So, what exactly went wrong?
When F45 listed on the New York Stock Exchange in 2021, it had plans for global domination.
F45 was now on US military bases and was developing a “military to millionaire” franchise offer for retiring US veterans. It was the first fitness franchise to be accepted on US college campuses and high schools were another expansion target.
Australian fund managers joined the fitness craze. L1 Capital had acquired a 7.1 per cent stake in a share sale by Gilchrist and Wahlberg in December 2020. L1’s stake would have been worth $US113.6 million by the time of the float.
Caledonia reportedly acquired $100 million worth of shares in the IPO. The fund manager declined to comment.
Gilchrist was flanked by Wahlberg as he told finance network Bloomberg of its grand expansion plans at the New York Stock Exchange – ahead of its market debut in July last year.
He wasn’t fazed by the fact the business was losing money, with losses ballooning out to $US182.7 million by the end of 2021, and its franchises only just reopening from the initial COVID-19 onslaught.
“We want to be the world’s largest franchisor,” Gilchrist said. “We want to sprint past Planet (Fitness) and be bigger than McDonald’s.”
On sheer numbers, F45 was certainly shaping up as a contender. The number of total franchises sold had more than tripled from 907 in 2017 to more than 2800 across 63 countries at the time of the float.
By May this year, when F45 announced its first quarter results for the 2022 financial year, Gilchrist was smashing expansion plans into the grandstands in a manner that his cricketing namesake would have been proud of.
He reported that the group had sold a record 706 franchises for the March quarter and had lifted its target for the year from 1000 to 1500. Even this was conservative, he hinted.
“We’ve never seen this amount of demand from franchises. We are continuing to grow our business by leveraging incredible influencers, such as David Beckham,” he told analysts and investors on the Q1 investor call in May.
“We have increased guidance from 1000 sales to 1500. However, if I was looking into the future … that may go up again, closer to 2000, before the end of the year.”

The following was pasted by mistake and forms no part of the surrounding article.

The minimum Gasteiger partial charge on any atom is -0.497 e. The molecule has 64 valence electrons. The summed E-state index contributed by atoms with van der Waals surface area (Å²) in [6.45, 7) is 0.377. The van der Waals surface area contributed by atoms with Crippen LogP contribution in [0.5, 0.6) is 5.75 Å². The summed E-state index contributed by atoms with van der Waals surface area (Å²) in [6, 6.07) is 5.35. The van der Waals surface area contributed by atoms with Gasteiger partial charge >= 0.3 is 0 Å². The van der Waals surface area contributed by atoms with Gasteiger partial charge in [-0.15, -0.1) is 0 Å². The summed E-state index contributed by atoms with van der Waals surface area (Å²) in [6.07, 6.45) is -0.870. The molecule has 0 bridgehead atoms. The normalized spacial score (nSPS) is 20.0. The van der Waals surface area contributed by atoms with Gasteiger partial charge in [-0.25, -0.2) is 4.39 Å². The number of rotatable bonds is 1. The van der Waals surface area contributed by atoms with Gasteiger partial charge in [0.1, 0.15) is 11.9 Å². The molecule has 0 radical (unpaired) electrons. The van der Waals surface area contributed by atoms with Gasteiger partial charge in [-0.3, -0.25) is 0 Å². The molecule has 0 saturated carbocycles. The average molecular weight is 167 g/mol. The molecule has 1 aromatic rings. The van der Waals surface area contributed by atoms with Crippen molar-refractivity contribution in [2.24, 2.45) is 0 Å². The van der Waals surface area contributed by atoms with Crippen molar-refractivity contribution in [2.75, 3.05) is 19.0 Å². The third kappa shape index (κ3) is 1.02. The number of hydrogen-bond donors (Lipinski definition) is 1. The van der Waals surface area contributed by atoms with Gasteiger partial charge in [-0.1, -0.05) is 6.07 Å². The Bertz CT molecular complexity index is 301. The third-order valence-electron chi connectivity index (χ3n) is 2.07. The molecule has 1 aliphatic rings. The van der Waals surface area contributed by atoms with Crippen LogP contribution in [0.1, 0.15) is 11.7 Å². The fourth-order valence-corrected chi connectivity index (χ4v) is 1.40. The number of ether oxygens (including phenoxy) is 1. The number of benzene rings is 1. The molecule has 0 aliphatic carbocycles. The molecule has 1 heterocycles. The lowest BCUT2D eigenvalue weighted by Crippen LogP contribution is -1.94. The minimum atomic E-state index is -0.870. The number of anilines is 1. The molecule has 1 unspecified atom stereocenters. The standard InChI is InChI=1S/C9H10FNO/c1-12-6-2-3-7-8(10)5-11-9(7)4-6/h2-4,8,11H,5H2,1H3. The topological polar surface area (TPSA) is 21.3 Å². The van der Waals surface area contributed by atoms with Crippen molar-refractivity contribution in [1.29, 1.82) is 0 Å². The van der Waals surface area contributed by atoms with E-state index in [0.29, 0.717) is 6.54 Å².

But these growth plans did not impress the financial market. F45 shares were trading at less than half what investors had paid in the IPO just 10 months before.
The float was sold on the basis that the gym world was opening up again after COVID, but the new strains of the virus were already making their presence felt.
Gilchrist unveiled a secret weapon that would solve a big problem for the franchisor.
F45’s rocketing franchise sales numbers reflected new franchisees signing on the dotted line and putting down their deposit. But actually getting the financing, approvals and setting up to the point that the franchise was operating and making fee payments was a different story.
The record 706 franchise sales announced for the March quarter would not actually all be open until the end of 2023, he said.
In fact, at the first quarter results in May, Gilchrist admitted to a backlog of more than 2200 franchises where deposits had been paid but studios not opened. This represented more than half its total franchise sales of 4007 as of March 31.
F45 planned to help remove the significant finance hurdle by getting in third-party financiers, such as Fortress Investment Group, to provide funding for the franchisees.
Fortress was providing $US150 million to help finance F45 franchises, and Gilchrist said this had the potential to expand to $US300 million, and possibly $US500 million by 2023. Another $US100 million was available for its military program.
“With regard to franchise finance, we believe that will assist in speeding up the backlog openings,” he said.
“We think that that can come down to as close as six months with regard to backlog periods from signing a contract to openings.”
As he explained to analysts and investors, this funding was off-balance sheet – meaning F45 had no direct exposure to the debt aside from what he described as a “limited guarantee” – and this backlog represented a big tailwind for the business.
Barely two months later, it was a very different story. Amid rising global interest rates, the franchise financing had disappeared. It would prove catastrophic for the business.
Last week, F45’s share price tumbled as low as $US1.35, more than 90 per cent below the $US16 paid by investors in July last year. The latest fall came as staffing levels, revenue and earnings targets were slashed. And the precarious state of its finances was revealed.
Any thoughts of selling 2000 franchises this year evaporated. As of last week, F45 was targeting as few as 350 franchises.
Expectations of up to $US275 million for the year have also been torn up. Revenue could be as low as $US120 million.